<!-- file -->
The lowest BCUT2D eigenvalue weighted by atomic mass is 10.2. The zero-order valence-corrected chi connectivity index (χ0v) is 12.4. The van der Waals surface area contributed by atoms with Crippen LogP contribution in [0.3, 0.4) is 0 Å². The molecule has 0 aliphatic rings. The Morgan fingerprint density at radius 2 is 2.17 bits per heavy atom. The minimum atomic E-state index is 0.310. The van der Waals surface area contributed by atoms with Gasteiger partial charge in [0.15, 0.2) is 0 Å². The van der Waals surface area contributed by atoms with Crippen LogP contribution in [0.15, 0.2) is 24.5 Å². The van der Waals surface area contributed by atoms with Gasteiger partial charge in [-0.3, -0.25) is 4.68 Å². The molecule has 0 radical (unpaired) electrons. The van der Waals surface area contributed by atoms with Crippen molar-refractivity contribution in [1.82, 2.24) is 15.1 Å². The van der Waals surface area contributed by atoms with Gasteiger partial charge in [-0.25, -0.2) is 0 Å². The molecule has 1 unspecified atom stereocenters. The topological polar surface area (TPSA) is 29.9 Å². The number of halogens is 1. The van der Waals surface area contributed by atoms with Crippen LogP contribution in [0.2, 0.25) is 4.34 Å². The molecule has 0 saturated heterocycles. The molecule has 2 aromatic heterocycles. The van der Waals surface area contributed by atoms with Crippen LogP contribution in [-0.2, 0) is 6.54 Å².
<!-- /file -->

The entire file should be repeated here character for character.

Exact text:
The lowest BCUT2D eigenvalue weighted by atomic mass is 10.2. The zero-order valence-corrected chi connectivity index (χ0v) is 12.4. The van der Waals surface area contributed by atoms with Crippen LogP contribution in [0.3, 0.4) is 0 Å². The molecule has 0 aliphatic rings. The Morgan fingerprint density at radius 2 is 2.17 bits per heavy atom. The minimum atomic E-state index is 0.310. The van der Waals surface area contributed by atoms with Gasteiger partial charge in [0.15, 0.2) is 0 Å². The van der Waals surface area contributed by atoms with Crippen LogP contribution in [0.15, 0.2) is 24.5 Å². The van der Waals surface area contributed by atoms with Gasteiger partial charge in [-0.3, -0.25) is 4.68 Å². The molecule has 0 radical (unpaired) electrons. The van der Waals surface area contributed by atoms with Crippen molar-refractivity contribution in [1.82, 2.24) is 15.1 Å². The van der Waals surface area contributed by atoms with Gasteiger partial charge in [-0.25, -0.2) is 0 Å². The molecule has 1 unspecified atom stereocenters. The topological polar surface area (TPSA) is 29.9 Å². The number of halogens is 1. The van der Waals surface area contributed by atoms with Crippen LogP contribution in [0.2, 0.25) is 4.34 Å². The molecule has 0 saturated heterocycles. The molecule has 2 aromatic heterocycles. The van der Waals surface area contributed by atoms with Crippen LogP contribution in [-0.2, 0) is 6.54 Å².